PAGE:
Deaf Travel1st February 2014

Ace Cafe

The world renowned Ace Cafe in London has attracted a wide range of visitors from around the world.

by Dafydd Eveleigh

If you are in to the motorbike scene, the Ace Cafe in London is one of the most famous cafe meeting places in the world. Steeped in history, on the Ace Cafe website it says:

"At Ace Cafe London we welcome all who share our passion, based upon the traditions of motorcycles, cars and rock 'n' roll."

​With a long established welcoming attitude, the Ace Cafe attracts people from all over the world and from different backgrounds.  Deaf Bikers UK is a motorcycle club that holds a monthly meet at the cafe on the first Sunday of each month but it's not just motorcyclists who meet there. The Ace Cafe hosts both regular and one-off car meets, making it a popular venue for all types of "petrol heads".

The History

The Ace Cafe was established in November 1938, when it was built as a roadside pit-stop for hauliers and people travelling around London. As you can see in the photo, the cafe was next door to a petrol station, with a car wash, motor repair workshop and car showroom.  Unfortunately, during World War II the cafe was bombed and completely destroyed.  A temporary building was erected, while the buildings attached to the garage became a factory to support the war effort.

In 1949, the cafe was rebuilt to Streamline Moderne style and is pretty much the same building that we see today.  At that time, it was a state-of-the-art eatery providing homemade quality food.

During the 1960's and being open 24 hours, it became a popular meeting place for rock 'n' roll stars and musicians, who would pop in on their way home from a late night gig. It also became the place where hordes of young motorcyclists met.  However, due to the mix of motorcycles, rock n' roll and boisterous teenagers, many of these cafe's gained a reputation for being places where "respectable" people wouldn't go.

From the advent of the Mini in 1959, and increasingly through the 1960's, the private ownership of cars dramatically increased and as a consequence of an evident demand for tyres, the cafe closed in 1969 and became a tyre sales and fitting depot.

In 1993, Mark Wilsmore started planning to resurrect the Ace, with the support of the motorcycling community and beyond.  In September 2001, the cafe re-opened its doors and the rest as they say, is history.  The picture shows the premises today, just a stones throw from the famous Wembley Stadium.

International Fame

Ace Cafe London's notoriety is far reaching, such that many famous people have also visited, including Ewan McGregor and Richard Wilson (pictured). James May from Top Gear is also a patron.


Many international visitors have stepped off a plane at Heathrow and traveled straight to the Ace and many motorcyclists end their epic journeys there. In 2013, two guys arrived on a Royal Enfield that they had ridden from India, following the medieval Silk Routes, traversing 19 countries and clocking up 12,300 kilometres, in aid of Save the Children.  On another occasion, 4 guys riding scooters who had hit the road eight months previously in South Africa in aid of the Red Cross Children's Hospice in Cape Town, ended their journey with a welcome British fry up!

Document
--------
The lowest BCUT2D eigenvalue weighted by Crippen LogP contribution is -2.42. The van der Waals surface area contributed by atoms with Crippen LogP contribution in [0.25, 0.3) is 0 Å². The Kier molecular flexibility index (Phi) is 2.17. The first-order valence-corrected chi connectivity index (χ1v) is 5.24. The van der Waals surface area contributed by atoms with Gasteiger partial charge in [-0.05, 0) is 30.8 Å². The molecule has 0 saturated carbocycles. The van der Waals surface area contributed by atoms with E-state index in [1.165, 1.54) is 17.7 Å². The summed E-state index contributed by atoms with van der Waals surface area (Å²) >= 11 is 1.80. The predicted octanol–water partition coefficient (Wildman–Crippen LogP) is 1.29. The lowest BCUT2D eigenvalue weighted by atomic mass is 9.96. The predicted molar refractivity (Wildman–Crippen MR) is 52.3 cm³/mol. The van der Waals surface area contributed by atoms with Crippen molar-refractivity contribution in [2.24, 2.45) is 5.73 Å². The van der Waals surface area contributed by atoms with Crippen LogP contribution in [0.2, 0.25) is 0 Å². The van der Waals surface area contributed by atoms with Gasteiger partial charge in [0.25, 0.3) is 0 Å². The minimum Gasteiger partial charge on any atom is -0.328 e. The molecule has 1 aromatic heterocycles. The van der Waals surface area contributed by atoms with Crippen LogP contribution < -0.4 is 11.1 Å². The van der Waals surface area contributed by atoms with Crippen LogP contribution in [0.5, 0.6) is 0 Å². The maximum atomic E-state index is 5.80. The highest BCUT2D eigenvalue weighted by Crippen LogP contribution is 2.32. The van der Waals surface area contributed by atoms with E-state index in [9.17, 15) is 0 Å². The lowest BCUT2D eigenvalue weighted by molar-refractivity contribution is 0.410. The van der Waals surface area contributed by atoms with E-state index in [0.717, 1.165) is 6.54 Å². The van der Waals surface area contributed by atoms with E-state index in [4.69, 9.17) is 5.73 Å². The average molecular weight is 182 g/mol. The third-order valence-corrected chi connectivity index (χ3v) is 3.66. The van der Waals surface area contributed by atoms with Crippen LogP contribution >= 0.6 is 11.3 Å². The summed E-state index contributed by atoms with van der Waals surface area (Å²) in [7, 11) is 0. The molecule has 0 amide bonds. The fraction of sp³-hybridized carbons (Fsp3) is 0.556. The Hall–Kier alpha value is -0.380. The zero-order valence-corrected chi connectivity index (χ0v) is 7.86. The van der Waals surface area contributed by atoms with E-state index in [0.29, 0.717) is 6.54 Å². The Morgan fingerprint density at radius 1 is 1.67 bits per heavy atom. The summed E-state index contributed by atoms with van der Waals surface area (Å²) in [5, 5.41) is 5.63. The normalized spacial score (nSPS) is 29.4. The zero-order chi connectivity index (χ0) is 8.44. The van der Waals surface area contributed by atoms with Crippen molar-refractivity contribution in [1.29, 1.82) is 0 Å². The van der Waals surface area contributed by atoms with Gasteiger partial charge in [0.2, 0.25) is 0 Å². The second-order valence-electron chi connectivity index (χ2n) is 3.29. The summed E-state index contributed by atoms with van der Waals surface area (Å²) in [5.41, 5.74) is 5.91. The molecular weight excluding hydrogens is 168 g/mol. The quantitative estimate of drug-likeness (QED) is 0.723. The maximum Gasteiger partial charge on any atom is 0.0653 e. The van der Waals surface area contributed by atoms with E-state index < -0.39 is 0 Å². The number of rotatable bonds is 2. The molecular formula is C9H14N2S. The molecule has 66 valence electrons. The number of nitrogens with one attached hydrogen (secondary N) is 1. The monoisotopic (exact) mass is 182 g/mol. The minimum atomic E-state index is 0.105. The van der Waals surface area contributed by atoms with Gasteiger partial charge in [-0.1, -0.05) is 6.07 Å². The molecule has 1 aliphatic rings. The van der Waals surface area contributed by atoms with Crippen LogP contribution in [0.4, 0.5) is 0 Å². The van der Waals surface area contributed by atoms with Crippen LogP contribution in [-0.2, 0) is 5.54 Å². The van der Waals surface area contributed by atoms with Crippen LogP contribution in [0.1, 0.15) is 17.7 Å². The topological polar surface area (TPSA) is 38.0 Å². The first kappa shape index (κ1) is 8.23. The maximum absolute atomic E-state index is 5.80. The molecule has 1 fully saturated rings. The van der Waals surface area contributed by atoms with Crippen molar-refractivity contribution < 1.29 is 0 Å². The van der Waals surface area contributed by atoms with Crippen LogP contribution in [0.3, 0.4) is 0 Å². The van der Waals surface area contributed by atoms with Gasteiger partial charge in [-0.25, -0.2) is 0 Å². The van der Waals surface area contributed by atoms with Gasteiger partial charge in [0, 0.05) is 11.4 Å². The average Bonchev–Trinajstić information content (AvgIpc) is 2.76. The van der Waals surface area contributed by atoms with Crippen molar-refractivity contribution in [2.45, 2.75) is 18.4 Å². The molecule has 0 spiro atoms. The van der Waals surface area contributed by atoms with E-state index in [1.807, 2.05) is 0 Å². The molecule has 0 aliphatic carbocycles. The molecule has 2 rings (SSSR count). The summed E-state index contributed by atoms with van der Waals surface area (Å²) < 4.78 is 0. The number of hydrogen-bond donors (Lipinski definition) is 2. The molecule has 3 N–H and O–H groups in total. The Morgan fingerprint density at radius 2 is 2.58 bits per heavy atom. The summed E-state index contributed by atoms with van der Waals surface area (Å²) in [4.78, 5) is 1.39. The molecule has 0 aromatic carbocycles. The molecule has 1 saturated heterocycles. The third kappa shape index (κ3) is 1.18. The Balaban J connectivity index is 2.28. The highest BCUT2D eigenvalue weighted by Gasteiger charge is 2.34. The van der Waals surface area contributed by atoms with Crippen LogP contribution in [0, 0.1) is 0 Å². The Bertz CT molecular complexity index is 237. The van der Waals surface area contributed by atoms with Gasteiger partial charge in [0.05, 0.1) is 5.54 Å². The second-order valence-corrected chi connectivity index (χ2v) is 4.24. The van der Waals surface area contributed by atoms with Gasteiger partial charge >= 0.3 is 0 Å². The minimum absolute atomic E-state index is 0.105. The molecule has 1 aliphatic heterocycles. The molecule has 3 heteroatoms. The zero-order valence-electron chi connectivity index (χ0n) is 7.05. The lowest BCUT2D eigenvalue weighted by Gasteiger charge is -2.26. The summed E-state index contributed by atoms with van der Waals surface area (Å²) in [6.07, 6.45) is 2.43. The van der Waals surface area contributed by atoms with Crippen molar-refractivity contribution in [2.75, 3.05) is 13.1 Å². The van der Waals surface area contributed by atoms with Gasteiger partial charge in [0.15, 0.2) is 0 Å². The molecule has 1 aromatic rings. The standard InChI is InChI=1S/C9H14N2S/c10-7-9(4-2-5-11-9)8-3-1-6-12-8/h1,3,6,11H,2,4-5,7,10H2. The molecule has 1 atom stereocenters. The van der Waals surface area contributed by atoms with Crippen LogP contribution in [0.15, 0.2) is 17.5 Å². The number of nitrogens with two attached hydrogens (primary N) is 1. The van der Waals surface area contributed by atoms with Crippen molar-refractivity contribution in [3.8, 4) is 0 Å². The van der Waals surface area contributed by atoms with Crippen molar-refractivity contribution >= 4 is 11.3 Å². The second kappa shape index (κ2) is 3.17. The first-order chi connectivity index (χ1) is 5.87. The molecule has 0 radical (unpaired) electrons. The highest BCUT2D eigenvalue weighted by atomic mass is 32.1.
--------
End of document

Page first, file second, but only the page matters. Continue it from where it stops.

Ace Cafe on TV and Films

For film buffs and TV fans, the Ace has featured in many films and TV programmes; far too many to mention them all, but here is a short list:

  • Jeremy Clarkson of Top Gear visited to filmed Car Night for the show
  • The Leather Boys, a classic 60's film, starring Rita Tushingham, with Ace patrons used as extras
  • Channel 5's 5th Gear was presented from the cafe
  • Police Camera Action has used the cafe for filming
  • Foreign film makers have also used the cafe for various programs

The Food and the Music

Today the cafe provides good quality comfort food, is fully licensed and on occasional Saturday evenings with room to dance, converts to being a paid entry nightclub with live music until 2 am.  It also offers free to attend music nights with DJ's playing Rock n' Roll, Motown, Reggae, Rock Steady and Soul. I would definitely suggest giving the Ace Cafe a visit if you are in London.


In addition to the above, the Ace also organises the annual Ace Cafe Reunion and Brighton Burn Up, a three-day event in September which attracts thousands of people to the cafe and Brighton (the photo shows Brighton's Madeira Drive packed with motorcycles). This year is the 21st Ace Cafe Reunion and best of's free!

As mentioned earlier, it's not all about motorcycles; on Saturday 26th April, the cafe also puts on 'InCarNation' Brighton, with cars of all marques showcased on the seafront.

For more information about any of these events, check out the Ace Cafe London website for details

The Competition

Ace Cafe London is legendary in British motoring culture and this excellent book provides the history of the cafe and a unique insight into those times in general. The book retails at £29.99, but you can get it for free and signed by the founder and Managing Director Mark Wilsmore.

All you need to do is take a photo of a motorcycle. The winner who sends the best picture will receive a free copy of the book.

The Rules

  • You must own the copyright of the photo.
  • The Motorcycle can be your own motorcycle or someone else's.
  • Please include the date and where the photograph was taken.
  • Send the photo by email to

Photos provided with kind permission from Ace Cafe London Archive &
Photos remain the copyright of Ace Cafe London Archive &

Article by Dafydd Eveleigh

posted in Deaf Lifestyle / Deaf Travel

1st February 2014